Brooks: Dale Making Most Of Her Final Semester
BOULDER - Chelsea Dale doesn't see herself living/playing in a "making-up-for-lost-time" mode. It's just the opposite, in fact.
Dale is living/playing in the moment - and largely reveling in it. The fact that she missed the first half of her senior season on the Colorado women's basketball hardly registers with her anymore. Truth is, she's so far past it that it's barely a memory, a foggy one if that.
"It's kind of like now that I'm back in it, I've forgotten that I missed all those games," Dale said. "It doesn't feel like I did; there was nothing different about the way my coaches or my teammates coached me or treated me. It's in the past and we've gone on from there. We still kick each other's butts in practice and all that stuff."
Maybe of more importance, sitting out the fall semester for academic reasons got her full attention and re-focused her priorities. "It was unfortunate it happened, but I took a lot away from it," she said.
A 6-foot-1 senior guard from Palos Verdes Estates, Calif., Dale is making the most of her final semester of hoops. She's started seven of the past 13 games (the ones since regaining her eligibility in mid-December) and is fulfilling the role she's been assigned by Coach Linda Lappe.
"Her starting is the best thing for our team right now," Lappe said. "I always like to have players that bring energy and a spark off the bench. With her starting, I think we have a good bench game, and I think that's important . . . it's also important to start the games well and I think she's helped us do that."
Dale was her high school's all-time leader in points and three-pointers, but she's adjusted to life on the lower half of the stat sheet at CU. Dale is averaging just under five points and two rebounds a game. Her 63 points in 13 games this season are 20 more than she scored in the first 47 games of her CU career.
"I think every game is kind of a different role for me," she said. "Whether it's defense or offense, I just try and contribute what the coaches need. I'm not the top scorer on the team, I'm not the go-to shooter or anything like that. But when I do get the ball I'm expected to shoot it and knock it down.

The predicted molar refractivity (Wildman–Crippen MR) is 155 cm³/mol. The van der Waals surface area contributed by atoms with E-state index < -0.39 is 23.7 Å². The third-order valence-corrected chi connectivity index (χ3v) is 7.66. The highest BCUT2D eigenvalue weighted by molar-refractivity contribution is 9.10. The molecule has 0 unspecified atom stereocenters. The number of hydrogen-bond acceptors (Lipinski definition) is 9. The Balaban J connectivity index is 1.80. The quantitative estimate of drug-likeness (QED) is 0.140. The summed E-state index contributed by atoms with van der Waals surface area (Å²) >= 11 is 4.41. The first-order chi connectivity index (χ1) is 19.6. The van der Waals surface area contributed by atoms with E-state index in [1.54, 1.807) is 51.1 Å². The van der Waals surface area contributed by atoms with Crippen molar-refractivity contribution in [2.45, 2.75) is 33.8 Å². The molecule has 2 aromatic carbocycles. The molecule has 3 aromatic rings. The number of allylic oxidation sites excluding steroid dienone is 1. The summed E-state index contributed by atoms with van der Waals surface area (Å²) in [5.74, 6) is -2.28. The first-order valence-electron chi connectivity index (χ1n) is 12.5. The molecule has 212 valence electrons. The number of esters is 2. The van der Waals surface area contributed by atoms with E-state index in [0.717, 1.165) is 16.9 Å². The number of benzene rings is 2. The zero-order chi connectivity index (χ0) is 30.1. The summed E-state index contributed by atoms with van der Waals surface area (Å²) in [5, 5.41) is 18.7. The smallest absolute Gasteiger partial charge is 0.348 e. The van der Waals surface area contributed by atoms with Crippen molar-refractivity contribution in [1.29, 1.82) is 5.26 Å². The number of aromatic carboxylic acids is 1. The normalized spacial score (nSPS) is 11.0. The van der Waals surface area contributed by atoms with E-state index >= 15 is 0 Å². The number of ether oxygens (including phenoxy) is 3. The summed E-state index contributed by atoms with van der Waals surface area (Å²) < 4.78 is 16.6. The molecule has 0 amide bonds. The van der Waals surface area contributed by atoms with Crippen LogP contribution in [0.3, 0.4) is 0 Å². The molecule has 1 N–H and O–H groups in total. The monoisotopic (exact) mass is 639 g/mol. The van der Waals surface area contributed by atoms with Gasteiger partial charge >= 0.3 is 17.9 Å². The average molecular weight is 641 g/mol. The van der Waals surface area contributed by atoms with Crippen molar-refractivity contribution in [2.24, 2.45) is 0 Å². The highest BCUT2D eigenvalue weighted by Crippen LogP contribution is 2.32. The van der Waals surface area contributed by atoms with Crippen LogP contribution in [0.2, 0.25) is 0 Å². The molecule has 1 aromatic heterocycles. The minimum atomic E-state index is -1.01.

"I've never heard it before, but the coaches say if I get a pass and am wide open, I need to knock it down or I'm selfish. I've never heard that before. So I just try to do everything I can, and I feel like I'm doing it pretty well."
The Buffs are coming off what Dale and Lappe consider their "most complete" game of the season - a 70-45 rout of Nebraska last Sunday.
Dale called it "a great win for us . . . every athlete needs the reinforcement that they're great at what they do, and they're contributing. Everyone in that game got that feeling - whether it was defense or offense. When we pulled it all together and saw what damage we could do, that was just a great feeling. We take that going into Saturday's game (against Texas Tech, 4 p.m., Coors Events Center).
"Every game we're always critical of ourselves, no matter how well we did. I think overall it was up there - a solid 'A' for us. Our defense and offense were really good. But like the coaches say, there's always stuff we can watch film on and improve on. But what you really take away from that one is that it was a really good one for us to win."
Lappe agreed, even taking it a step further. In her estimation, it was even more satisfying than last month's 66-60 overtime win against No. 16/17 Iowa State because her team "kind of kept our foot on the gas pedal and didn't let them come back. They made a little run in the second half and we came right back at them and hit them again. And I thought everybody played well, from our post players to our guards, offensively and defensively, and we scored in a lot of different ways and weren't relying on the three.